After supper that night my father telephoned to cheer us up. “I been talking to some of the other officers,” he said. “They don’t see how the war can go on more than another year at the most. I may not even get there.”

I was on one phone. Mother on the other, but we couldn’t get my brother to hear us as he was moving the furniture in his room, making an awful racket. Wasn’t it important that they spoke? No matter what my father said, we all knew the war was reaching its height. He was heading straight to its heart.

“What’s going on there?”

“It’s Brother,” Mother said. “He’s started changing his room around. Wait, I’m going to call him again.”

“There’re a hundred people lined up to use this phone. I’ve got to get off it in three minutes or my name is mud. Listen, Ginny, you and Estelle both, don’t bother that boy.”

“We’re going to try to do everything right,” Mother said. “Don’t you worry, not about anything.”

“You let him be his own way. Just let him be.”

“I promise, Nat. Oh, I do!”

Then we were hollering goodbye, this morning all over again, until the phone clicked off. From my brother’s room, immediately after the click, something fell and smashed.

My mother and I rubbed ourselves with 6-12 and went to sit out on the porch in the dark. We hadn’t done much of anything, but I felt tired to death.

Neighbors’ lights glowed through the trees. Down the hill, the fields slept densely under dewfall. Lightning bugs drifted against a black row of bushes at the field’s distant edge. In all that lay out there, I knew the road where I had seen the horses in my dream was rising up as it always did, but I couldn’t make it out.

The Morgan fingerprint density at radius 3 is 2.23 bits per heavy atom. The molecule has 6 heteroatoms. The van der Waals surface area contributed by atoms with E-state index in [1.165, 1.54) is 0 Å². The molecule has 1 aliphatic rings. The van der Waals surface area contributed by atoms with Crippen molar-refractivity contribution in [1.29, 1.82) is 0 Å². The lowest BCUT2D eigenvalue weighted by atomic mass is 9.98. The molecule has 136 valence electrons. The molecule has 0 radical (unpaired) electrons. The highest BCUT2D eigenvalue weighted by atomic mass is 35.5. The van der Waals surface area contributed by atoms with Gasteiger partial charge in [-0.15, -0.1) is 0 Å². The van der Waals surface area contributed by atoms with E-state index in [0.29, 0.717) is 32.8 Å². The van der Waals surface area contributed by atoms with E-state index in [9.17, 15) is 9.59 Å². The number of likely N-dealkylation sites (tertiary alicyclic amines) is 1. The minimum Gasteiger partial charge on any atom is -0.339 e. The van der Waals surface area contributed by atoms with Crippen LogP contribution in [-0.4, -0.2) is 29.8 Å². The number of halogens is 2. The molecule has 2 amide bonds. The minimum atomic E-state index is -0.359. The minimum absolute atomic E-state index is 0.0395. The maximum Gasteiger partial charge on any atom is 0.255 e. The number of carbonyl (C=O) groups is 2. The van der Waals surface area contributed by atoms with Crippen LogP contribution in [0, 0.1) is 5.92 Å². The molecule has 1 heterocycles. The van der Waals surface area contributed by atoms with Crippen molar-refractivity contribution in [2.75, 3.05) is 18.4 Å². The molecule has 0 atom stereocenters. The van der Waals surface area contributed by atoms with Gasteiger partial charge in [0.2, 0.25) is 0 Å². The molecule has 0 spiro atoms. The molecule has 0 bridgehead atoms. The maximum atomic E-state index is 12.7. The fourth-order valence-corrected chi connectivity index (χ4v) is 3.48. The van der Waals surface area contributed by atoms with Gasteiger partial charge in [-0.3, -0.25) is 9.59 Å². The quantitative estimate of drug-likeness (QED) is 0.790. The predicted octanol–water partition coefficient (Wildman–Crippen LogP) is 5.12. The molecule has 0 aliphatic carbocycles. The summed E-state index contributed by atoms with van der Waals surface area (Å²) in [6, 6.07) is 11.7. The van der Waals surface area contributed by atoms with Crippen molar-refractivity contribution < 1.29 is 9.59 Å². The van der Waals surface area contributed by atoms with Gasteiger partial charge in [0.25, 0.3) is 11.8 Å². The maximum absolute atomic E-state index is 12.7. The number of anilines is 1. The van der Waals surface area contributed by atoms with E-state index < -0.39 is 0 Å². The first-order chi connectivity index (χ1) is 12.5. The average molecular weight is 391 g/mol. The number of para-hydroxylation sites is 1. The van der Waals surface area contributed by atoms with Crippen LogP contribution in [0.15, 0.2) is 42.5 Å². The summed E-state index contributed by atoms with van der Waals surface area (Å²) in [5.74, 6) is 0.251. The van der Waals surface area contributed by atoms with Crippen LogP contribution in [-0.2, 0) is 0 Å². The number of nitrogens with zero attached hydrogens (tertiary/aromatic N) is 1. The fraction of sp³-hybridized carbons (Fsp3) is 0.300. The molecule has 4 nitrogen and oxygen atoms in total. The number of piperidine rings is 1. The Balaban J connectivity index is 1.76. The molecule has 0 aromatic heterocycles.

“I had this dream this morning after Daddy left,” I said. I told her about the horses, the wagon and driver.

She didn’t say anything, and I wondered if I should have mentioned it. I hadn’t tried to think what it meant, if anything.

Finally she said, “It’s funny what you dream.” I wondered whether she would ever think of it again. Maybe she would.

We heard a door slam above us and my brother’s heavy steps, coming downstairs. I felt the powerful sway of her promise to my father on the phone, his demand for it all the greater by coming through from afar, as though from an unseeable beyond: Let him be his own way. Just let him be.

I heard her talking to herself, whispering that she would try. □